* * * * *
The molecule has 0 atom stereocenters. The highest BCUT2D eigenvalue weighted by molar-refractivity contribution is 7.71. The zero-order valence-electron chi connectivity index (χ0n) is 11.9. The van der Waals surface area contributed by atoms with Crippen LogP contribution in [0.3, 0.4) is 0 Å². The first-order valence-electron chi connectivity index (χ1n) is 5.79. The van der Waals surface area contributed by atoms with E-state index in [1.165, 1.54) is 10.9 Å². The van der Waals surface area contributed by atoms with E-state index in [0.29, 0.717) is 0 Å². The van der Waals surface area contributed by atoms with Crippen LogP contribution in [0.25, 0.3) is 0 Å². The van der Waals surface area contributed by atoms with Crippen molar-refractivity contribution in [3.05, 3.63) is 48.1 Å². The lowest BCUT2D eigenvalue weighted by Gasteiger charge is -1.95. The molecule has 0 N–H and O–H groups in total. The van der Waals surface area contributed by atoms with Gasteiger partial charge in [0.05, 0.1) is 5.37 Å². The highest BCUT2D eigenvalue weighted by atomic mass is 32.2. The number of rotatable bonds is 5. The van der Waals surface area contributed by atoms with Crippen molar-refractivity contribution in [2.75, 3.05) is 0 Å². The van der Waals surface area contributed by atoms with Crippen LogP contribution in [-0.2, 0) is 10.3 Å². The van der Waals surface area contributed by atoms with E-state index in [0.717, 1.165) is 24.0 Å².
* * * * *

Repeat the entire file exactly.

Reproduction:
The molecule has 0 atom stereocenters. The highest BCUT2D eigenvalue weighted by molar-refractivity contribution is 7.71. The zero-order valence-electron chi connectivity index (χ0n) is 11.9. The van der Waals surface area contributed by atoms with Crippen LogP contribution in [0.3, 0.4) is 0 Å². The first-order valence-electron chi connectivity index (χ1n) is 5.79. The van der Waals surface area contributed by atoms with E-state index in [1.165, 1.54) is 10.9 Å². The van der Waals surface area contributed by atoms with E-state index in [0.29, 0.717) is 0 Å². The van der Waals surface area contributed by atoms with Crippen LogP contribution in [0.25, 0.3) is 0 Å². The van der Waals surface area contributed by atoms with Crippen molar-refractivity contribution in [3.05, 3.63) is 48.1 Å². The lowest BCUT2D eigenvalue weighted by Gasteiger charge is -1.95. The molecule has 0 N–H and O–H groups in total. The van der Waals surface area contributed by atoms with Gasteiger partial charge in [0.05, 0.1) is 5.37 Å². The highest BCUT2D eigenvalue weighted by atomic mass is 32.2. The number of rotatable bonds is 5. The van der Waals surface area contributed by atoms with Crippen molar-refractivity contribution in [2.75, 3.05) is 0 Å². The van der Waals surface area contributed by atoms with Crippen LogP contribution in [-0.2, 0) is 10.3 Å². The van der Waals surface area contributed by atoms with E-state index in [0.717, 1.165) is 24.0 Å².